What is at stake in addressing all this? What does it matter to society that we figure this out? It matters because a society that cares honorably and tenderly for the bodies of the dead is a society that can care honorably and tenderly for the bodies of the living.

When Long suggested this, I immediately thought of the funeral director who was sitting next to me, who volunteers his time and resources to help The Lazarus Program, a ministry of St. Anthony Shrine in downtown Boston committed to giving the homeless and destitute a dignified burial and resting place. Yes indeed, that ministry to the dead does speak volumes to a society that can be all too cavalier about what happens to the living bodies of the most vulnerable.

I thought, too, of my own gut reactions when I’ve heard staff at hospitals where I have worked call a chaplain because there’s an “expired patient.” It troubles me that the standard practice of our health care system leaves so little room to grapple with death.

It’s avoided either because we don’t have time for it or because it’s such an affront to the hubris of modern Western medicine. And though I can certainly empathize with the need to have emotional boundaries if one’s work with the very ill is to be sustainable, at the same time I can’t help but think that a healthier relationship to death could only enhance our capacity to carry out our service to the living with proper humility and gravitas.

Long and Lynch pointed out that we don’t go as far with our bodies as we used to. We’re less likely to even have them at the service, less likely to stay at the cemetery until the casket is lowered -- let alone pick up a shovel ourselves -- and almost entirely unlikely to actually go to a crematorium and witness the remains enter a final purification by fire.

I remember vividly an extreme example of this -- a woman I met in an emergency room whose husband, not yet dead two hours, had decided decades earlier to donate his body to the local medical school. “All right,” I explained, “ask the funeral home to bring his body there after whatever arrangements you have.” “No, no,” she said, “we’re not doing a viewing or a service or anything. No funeral home. Just have the medical school take him from here.” She motioned to the bag of clothes he had come in wearing, stating flatly that she’d be leaving those behind, too.

“We don’t really know how to deal with death, you know. You’re supposed to teach us how to do this,” she laughed nervously. “I bet you hear that all the time.” Her quick goodbye was not the norm, of course, but the impulse behind it probably wasn’t that foreign from what a lot of people enact when they, in one way or another, move swiftly to distance themselves from the physical realities of death, in the hopes that the “getting over it” process will also be swifter.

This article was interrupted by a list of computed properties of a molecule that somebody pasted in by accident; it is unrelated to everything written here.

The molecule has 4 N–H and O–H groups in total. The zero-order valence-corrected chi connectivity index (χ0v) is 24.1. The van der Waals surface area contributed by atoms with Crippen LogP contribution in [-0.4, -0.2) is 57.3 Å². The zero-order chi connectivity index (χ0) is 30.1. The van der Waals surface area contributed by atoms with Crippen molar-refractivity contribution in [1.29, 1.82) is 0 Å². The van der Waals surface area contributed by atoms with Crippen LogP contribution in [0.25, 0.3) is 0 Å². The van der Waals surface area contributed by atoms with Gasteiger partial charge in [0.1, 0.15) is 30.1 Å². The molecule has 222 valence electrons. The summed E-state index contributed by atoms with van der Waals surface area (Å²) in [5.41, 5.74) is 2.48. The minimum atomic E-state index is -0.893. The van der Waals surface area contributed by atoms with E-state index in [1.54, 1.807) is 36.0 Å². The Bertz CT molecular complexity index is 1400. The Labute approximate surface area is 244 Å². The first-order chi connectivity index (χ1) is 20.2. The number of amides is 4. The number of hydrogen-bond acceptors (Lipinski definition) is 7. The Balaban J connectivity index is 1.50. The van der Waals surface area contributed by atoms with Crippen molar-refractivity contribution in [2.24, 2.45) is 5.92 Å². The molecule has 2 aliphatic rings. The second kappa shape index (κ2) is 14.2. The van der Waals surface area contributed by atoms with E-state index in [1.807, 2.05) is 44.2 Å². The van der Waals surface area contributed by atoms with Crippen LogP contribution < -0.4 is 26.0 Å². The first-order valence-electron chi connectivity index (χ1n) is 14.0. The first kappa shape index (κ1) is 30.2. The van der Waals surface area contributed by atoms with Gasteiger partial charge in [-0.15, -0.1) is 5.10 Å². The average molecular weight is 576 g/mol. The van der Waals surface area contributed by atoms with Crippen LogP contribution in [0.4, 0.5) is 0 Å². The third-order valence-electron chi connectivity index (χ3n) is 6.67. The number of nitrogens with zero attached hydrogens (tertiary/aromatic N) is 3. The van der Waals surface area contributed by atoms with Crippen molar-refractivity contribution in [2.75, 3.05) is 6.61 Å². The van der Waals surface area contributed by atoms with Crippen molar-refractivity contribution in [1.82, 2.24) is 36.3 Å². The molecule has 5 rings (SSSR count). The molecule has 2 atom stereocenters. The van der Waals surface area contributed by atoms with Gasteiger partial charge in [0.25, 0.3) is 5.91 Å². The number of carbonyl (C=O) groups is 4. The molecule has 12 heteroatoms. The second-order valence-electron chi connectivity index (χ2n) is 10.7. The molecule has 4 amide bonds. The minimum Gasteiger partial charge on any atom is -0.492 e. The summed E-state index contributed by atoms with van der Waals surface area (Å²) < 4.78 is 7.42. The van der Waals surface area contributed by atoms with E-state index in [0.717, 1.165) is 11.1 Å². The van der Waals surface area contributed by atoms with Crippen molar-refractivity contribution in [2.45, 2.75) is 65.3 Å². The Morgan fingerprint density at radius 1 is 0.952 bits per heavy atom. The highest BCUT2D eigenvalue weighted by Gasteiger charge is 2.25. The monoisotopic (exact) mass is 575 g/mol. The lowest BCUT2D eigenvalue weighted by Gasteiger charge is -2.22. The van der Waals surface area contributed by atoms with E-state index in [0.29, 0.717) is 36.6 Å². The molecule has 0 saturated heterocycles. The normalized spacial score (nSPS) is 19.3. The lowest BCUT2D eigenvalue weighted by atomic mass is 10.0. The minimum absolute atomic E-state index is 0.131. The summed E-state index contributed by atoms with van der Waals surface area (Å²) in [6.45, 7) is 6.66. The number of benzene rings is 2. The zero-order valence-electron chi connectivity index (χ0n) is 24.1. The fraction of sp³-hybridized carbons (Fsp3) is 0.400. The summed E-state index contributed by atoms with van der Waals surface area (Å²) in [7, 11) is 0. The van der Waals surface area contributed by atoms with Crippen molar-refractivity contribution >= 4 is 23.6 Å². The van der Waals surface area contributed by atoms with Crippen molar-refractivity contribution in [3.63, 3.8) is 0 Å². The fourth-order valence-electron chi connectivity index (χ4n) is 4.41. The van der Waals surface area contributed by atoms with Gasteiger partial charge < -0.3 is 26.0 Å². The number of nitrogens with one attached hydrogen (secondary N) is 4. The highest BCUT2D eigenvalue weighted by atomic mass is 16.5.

I think about the funeral director I worked with this past weekend when I conducted services for a very young child. “These situations are always the hardest for me,” he said. Understandably. For me, too. But then he went on to say that another one of the hardest parts of his work is when people want a cremation and nothing else -- no viewing, no service, no opportunity for people to come and say goodbye and simply be together in their loss.

It’s hard for him, he said, because he’s found that people tend to experience a sort of buyer’s remorse, wishing they had marked the death with something communal, something meaningful. “They can get stuck in their grief without it,” he said. “It’s hard for me to convince them on the front end, because people will think I’m just trying to sell them my services. But there’s a reason we do those things. People need that.”

All this leads me to consider how, undoubtedly, Christians are moved throughout Holy Week by moving with Christ through his final days. Isn’t that why we are drawn toward passion plays, stations of the cross, and the like?

We enact the story of the one who is approaching death, seeking to understand his death by mining the meaning in donkeys and palm branches, washing one another’s feet, breaking bread and sharing the cup, solemnly surveying the wondrous, horrific cross and waiting for the dawn of Easter morning to make sense of all of it.

Journeying with Jesus’ body, we see him inviting his followers to deal with death by dealing with the dead one. After all, Jesus eventually engages the questioning Thomas not with a dialogue on atonement theory but with a simple order: “Put your hands in my flesh.”